Today is our final guest post on getting sleep once the babies are born. It has been wonderful to reach out to other twin and triplet moms and find out how they did it. I love giving you a variety of pointers on the same topic from moms who have walked the walk. I truly appreciate what these four mom’s have offered us over the last week with their advice. I hope you’ve found it helpful!
I love Sonora’s blog- To Twinfinity and Beyond. You can be directed to her site by reading her bio at the end of her guest post.
Here are Sonora’s tips… Enjoy!
When the boys first came home from the NICU, I began to think that sleep and twins simply did not co-exist. I knew logically that someday they would sleep, but it felt like an eternity getting there. My boys were premature and were small so we had to feed them every 3 hours around the clock for several months. There were many tears (some of them from the boys) but we managed to get through those early months and we learned some very important lessons along the way. Our journey to actually getting some sleep started when my wonderful neighbor gave us the book The Happiest Baby on the Block. Anyone with a newborn knows the desperate feeling one gets when they REALLY need to sleep and can not figure out what their baby needs in order to do so. Now multiply that by two. This book saved our lives (no I am not being paid to say this). The boys were unsettled and suffering from reflux and we were looking for ANY way to make them more comfortable and to help us all sleep a little better. This book talks about the five S’s to help your child sleep. They are swaddling, side (laying baby on their side), shushing (white noise), swinging, and sucking. We were so excited to have something new to try that we did all five of them at once, and lo and behold, it worked! We swaddled the boys tightly, placed them on their sides (propped safely by blankets) in swings, gave them pacifiers, and turned on a loud white noise sound.
I am happy to say it worked quite well and we slept much better to the sound of an airplane for several months. The only downside was the expense of batteries, but it was completely worth the cost. The sleep wasn’t perfect and we still had the normal baby issues to deal with at night, but it was so much better than before. Plus we were addressing several things said to help reflux at the same time (sleeping in an upright position, sleeping on the left side, and sucking on pacifiers). I also found swaddling in general to be a lifesaver when I was home alone with the boys and they were both crying. I would swaddle them, put one in my lap and the other in my arms, and bounce them both. Worked like a charm. They would both relax and stop crying. Sound too simple? I’m telling you, it worked.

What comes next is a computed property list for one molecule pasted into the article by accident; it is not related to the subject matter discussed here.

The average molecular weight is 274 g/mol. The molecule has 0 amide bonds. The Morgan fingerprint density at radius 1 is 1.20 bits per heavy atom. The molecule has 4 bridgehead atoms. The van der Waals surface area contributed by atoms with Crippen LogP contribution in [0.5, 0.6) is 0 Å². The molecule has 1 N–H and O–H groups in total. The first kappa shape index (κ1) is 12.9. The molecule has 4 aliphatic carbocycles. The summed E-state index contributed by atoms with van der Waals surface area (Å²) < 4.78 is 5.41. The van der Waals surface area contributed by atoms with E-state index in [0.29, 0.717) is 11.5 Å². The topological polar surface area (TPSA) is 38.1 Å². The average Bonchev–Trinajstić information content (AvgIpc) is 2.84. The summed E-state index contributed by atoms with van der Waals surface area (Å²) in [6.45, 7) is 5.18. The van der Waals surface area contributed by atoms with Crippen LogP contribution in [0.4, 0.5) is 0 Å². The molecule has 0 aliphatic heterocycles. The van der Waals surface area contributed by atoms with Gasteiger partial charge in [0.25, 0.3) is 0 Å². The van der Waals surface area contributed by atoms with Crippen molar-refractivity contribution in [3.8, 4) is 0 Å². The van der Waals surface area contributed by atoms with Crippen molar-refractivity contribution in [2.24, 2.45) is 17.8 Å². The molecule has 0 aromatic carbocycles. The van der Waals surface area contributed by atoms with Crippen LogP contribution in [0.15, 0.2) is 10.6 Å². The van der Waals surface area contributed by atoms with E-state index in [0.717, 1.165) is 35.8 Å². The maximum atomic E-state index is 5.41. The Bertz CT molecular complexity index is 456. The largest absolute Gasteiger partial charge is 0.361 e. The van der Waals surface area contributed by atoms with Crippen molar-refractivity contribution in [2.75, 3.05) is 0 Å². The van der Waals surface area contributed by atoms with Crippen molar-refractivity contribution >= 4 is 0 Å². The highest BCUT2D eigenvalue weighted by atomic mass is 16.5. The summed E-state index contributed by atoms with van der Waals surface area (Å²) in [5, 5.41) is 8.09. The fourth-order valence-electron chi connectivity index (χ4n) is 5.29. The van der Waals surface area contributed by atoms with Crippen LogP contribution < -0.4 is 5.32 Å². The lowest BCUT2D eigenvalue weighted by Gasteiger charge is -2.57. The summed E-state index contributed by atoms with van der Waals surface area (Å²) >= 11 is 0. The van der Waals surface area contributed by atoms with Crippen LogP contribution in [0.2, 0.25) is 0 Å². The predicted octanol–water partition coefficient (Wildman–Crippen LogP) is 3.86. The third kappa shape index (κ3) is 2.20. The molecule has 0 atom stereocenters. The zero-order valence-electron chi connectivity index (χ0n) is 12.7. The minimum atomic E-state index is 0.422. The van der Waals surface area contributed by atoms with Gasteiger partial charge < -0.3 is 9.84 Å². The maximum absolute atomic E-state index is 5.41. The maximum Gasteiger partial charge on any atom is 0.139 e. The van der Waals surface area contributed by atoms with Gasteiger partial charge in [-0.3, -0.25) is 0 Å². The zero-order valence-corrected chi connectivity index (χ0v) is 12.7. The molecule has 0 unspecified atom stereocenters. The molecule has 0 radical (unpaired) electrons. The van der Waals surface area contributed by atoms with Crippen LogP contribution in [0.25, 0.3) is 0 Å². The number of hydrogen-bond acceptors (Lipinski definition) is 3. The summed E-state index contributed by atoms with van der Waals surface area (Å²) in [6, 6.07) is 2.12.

As the boys got older, it became apparent we were going to have to transition from swaddling. We started sleeping them with one arm out, then two arms out, and then stopped swaddling all together. It took some work, but the boys eventually got used to sleeping without being wrapped up tight in a blanket. Just when we thought we had the sleeping thing down, the boys both got sick with RSV in February and continued to be congested and sick with ear infections for several months after. They were 6 to 8 months old at this point and I was really stressed about sleep (or the lack of it). We ended up putting the boys in their swings to sleep because the doctor said it would help drain their congestion, but I knew it would be a habit that we would have to break later. This is when I learned one of the most important lessons of babies and sleep. That lesson is simply to do what works for you and not to stress about whether your method is like everyone else’s or isn’t traditional. The fact is, your baby will grow up and will eventually sleep in a regular bed. For now, you all need to sleep, so do whatever allows you to accomplish that goal and sleep whenever and however you can. I barely transitioned my second son out of his swing last week and he is nine months old, but we all slept for the last few months.
The final lesson we learned and the one that has allowed us to continue to sleep, is to make sure that how the room is (looks, sounds, feels) is the same when the baby goes to sleep as when they wake up. If they are used to seeing you or being held by you when they go to sleep, they will not know how to go back to sleep if they wake up and you aren’t there, so they will cry and wake you up. Once I set a habit of turning out the lights, turning on the white noise (which I still use and still swear by) and walking out of the room with them tired but awake, I began having babies that mostly slept through the night. It feels truly miraculous to sleep after having twins! Whether you have one baby or two babies, I swear by these lessons. Don’t give up hope! You will figure it out and I promise that sometime in the near future, you will ALL sleep again!
Sonora is a SAHM to four children ages five and under. Her second child was seven months old when they were surprised with a twin pregnancy, so the final three children arrived in just fifteen months. When she is not chasing after children, attempting to keep her house clean, or working on strengthening her second marriage and combined family,she blogs, reads, dabbles in photography, and laughs as often as possible. Visit her at To Twinfinity and Beyond!
Did you miss the other guest posts on getting sleep once the twins are born? Here is a quick recap with links to each guest post for your reading pleasure.